gcalvin is offline Senior Member
    Join Date
    Mar 2010
    Posts
    953
    Rep Power
    5

    Default

    I would try to model the data the way the report models it -- once you've got your file loaded, it's easier to change to another model if you want to. So that means (if I understand it correctly, and maybe I don't):
    Java Code:
    A collection of Shooters
        for each Shooter
            String name
            a collection of Trys
                for each Try
                    int load
                    a collection of Shots
                        for each Shot
                            double Z
                            double Y
                            double F
    At first glance it looks like you don't want to deal with all of this, but it really is simpler to deal with it and build a complete model while you're reading the file, and then ignore what you want to ignore afterward. Besides, it's good practice with object oriented coding, and it really doesn't take long once you get started.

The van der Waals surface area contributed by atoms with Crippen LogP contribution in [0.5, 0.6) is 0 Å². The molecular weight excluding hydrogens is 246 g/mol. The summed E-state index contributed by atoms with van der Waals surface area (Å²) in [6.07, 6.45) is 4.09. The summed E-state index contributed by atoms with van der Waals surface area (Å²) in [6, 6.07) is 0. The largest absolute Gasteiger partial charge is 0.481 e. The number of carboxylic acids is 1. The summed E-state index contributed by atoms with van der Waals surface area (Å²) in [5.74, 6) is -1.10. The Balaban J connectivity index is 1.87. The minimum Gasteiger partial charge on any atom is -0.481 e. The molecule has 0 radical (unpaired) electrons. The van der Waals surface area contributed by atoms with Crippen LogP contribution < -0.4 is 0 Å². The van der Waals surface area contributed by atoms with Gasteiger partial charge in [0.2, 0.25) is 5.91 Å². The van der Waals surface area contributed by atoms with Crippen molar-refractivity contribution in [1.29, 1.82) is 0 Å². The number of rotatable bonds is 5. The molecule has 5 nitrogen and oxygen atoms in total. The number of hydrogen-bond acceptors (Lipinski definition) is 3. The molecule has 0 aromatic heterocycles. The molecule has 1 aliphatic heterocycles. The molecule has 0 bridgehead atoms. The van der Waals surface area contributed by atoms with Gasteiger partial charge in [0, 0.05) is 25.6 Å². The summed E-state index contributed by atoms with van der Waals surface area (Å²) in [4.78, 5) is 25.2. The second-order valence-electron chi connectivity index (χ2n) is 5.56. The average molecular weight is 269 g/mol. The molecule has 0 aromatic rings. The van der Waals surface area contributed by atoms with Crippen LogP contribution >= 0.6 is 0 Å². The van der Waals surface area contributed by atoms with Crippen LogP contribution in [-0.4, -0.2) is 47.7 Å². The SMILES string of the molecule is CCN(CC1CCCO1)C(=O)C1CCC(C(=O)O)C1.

Code this inside out. Make a simple Shot class with three instance variables: double z, double y, and double f. Just do a constructor with those three parameters, and you're done.

    Next do a Try class. For its instance variables it will have an int load, and an ArrayList<Shot> shots. Set the load in the constructor or a setter method, and write an addShot() method.

    Then you do a Shooter class. It will have a String name and an ArrayList<Try> tries. It will be similar in structure to the Try class -- set the name in the constructor or a setter method, and write an addTry() method.

    Finally, you're ready to write your file reader program. You'll create an ArrayList<Shooter> variable and fill it up as you read the file.

    I know this seems terribly complicated, but it really isn't, and this is one of those cases where it's quicker and easier to Just Do It than to think of a way to avoid doing it. Once you're done with reading the file and filling up all of your different object types, you'll find that composing your output is really pretty easy -- you have everything you need, and it's already nicely organized for you.